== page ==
Afghan community

East Bay Afghan Community Determined to Continue Humanitarian Efforts

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It continues to be a chaotic scene in Afghanistan Friday after the attack at the Kabul airport that killed 13 U.S. troops and at least 90 Afghans. 

U.S. military leaders insist the airport is still under American control and mass evacuations are still being conducted, but are also warning another attack is likely.

In the Bay Area, the East Bay Afghan community has gone from worried to outright panicked and angry.

“I don’t know if they’re okay, I don't know if they're leaving, at this point I have no idea what's going on," said Fatema Sheer. "I'm just hoping and praying that they are OK, that they're safe. And I am doing everything I can to bring them out here, I've been doing the visas, using my social media, I've been doing a lot."

In Fremont’s Little Kabul, there’s also determination among community members who said humanitarian efforts won't stop.  

It’s hard for those at the De Afghanan Cuisine restaurant to conduct business as usual. The popular restaurant’s manager and employees are trying to help family members there and spread awareness here. 

“Everyone is constantly calling. My family, trying to reach everyone, making sure everyone is okay, to see how everyone is doing, everyone is worried, everyone is scared," said Mustafa Ghulam. "Everyone wants safety, they want to be able to be safe, be able to have their kids in a safe environment."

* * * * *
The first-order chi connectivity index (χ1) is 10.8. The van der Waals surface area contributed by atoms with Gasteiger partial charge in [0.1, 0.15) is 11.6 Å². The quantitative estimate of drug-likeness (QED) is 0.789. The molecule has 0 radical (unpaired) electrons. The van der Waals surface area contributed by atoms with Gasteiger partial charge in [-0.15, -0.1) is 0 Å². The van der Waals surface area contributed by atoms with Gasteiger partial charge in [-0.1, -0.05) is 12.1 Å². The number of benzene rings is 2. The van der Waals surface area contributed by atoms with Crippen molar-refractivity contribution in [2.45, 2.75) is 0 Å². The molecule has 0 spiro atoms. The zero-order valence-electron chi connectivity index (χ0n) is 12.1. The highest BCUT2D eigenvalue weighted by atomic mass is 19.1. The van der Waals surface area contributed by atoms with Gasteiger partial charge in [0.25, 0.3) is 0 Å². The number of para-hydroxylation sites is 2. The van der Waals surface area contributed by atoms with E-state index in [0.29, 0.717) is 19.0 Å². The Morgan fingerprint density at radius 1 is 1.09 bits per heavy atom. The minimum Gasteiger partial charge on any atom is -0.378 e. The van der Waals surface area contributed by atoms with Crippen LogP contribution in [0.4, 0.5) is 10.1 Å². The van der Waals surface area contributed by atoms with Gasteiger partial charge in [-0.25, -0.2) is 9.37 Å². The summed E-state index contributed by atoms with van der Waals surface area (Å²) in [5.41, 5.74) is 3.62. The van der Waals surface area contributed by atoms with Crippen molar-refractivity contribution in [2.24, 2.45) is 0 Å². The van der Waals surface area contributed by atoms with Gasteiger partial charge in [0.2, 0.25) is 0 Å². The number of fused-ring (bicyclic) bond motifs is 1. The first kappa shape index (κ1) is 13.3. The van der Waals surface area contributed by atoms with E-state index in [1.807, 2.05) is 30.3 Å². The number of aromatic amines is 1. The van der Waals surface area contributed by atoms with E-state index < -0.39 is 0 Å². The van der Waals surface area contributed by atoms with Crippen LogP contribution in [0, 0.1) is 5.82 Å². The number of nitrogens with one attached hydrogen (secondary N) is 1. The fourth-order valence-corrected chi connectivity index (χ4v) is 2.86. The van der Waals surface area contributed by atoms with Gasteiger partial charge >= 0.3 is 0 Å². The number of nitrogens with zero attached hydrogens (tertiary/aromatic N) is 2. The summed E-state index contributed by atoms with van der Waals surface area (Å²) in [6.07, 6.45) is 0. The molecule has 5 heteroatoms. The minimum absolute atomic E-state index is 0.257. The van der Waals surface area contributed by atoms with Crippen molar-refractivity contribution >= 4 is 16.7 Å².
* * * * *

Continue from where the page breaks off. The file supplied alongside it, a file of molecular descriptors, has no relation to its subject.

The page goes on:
Hayward mayor, and Afghan Coalition board member, Aisha Wahab, said the attacks are a big concern but points out the long term economic future of Afghanistan will be a big influence on what the Taliban does. 

“Afghanistan as a whole may economically collapse within weeks or months, so being a land-locked country I think that they're going to have to focus on the economy, number one and just the partnerships with the surrounding area,” said Wahab.

While that plays out, the local Afghan community will continue to focus on aid and relief. There is a community rally scheduled in front of San Francisco City Hall Saturday, and Hayward has a list of ways the public can help.

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